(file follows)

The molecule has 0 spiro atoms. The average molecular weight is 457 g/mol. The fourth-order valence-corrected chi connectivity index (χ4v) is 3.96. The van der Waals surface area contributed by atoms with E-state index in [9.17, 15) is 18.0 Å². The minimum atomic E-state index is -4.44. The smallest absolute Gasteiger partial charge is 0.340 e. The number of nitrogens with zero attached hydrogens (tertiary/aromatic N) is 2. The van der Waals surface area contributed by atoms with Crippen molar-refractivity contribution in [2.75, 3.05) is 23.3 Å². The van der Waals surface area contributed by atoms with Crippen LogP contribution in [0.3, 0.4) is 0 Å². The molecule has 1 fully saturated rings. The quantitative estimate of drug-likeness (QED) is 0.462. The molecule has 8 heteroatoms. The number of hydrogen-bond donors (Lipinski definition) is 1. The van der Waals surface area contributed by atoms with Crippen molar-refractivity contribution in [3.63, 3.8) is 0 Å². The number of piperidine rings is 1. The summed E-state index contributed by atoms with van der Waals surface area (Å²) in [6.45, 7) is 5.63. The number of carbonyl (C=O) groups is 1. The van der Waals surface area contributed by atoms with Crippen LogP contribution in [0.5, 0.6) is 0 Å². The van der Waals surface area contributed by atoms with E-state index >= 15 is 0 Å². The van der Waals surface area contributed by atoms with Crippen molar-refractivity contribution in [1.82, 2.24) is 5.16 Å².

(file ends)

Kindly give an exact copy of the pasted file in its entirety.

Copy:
The molecule has 0 spiro atoms. The average molecular weight is 457 g/mol. The fourth-order valence-corrected chi connectivity index (χ4v) is 3.96. The van der Waals surface area contributed by atoms with E-state index in [9.17, 15) is 18.0 Å². The minimum atomic E-state index is -4.44. The smallest absolute Gasteiger partial charge is 0.340 e. The number of nitrogens with zero attached hydrogens (tertiary/aromatic N) is 2. The van der Waals surface area contributed by atoms with Crippen molar-refractivity contribution in [2.75, 3.05) is 23.3 Å². The van der Waals surface area contributed by atoms with Crippen LogP contribution in [0.3, 0.4) is 0 Å². The molecule has 1 fully saturated rings. The quantitative estimate of drug-likeness (QED) is 0.462. The molecule has 8 heteroatoms. The number of hydrogen-bond donors (Lipinski definition) is 1. The van der Waals surface area contributed by atoms with Crippen molar-refractivity contribution in [3.63, 3.8) is 0 Å². The number of piperidine rings is 1. The summed E-state index contributed by atoms with van der Waals surface area (Å²) in [6.45, 7) is 5.63. The number of carbonyl (C=O) groups is 1. The van der Waals surface area contributed by atoms with Crippen LogP contribution in [0.5, 0.6) is 0 Å². The van der Waals surface area contributed by atoms with E-state index >= 15 is 0 Å². The van der Waals surface area contributed by atoms with Crippen molar-refractivity contribution in [1.82, 2.24) is 5.16 Å².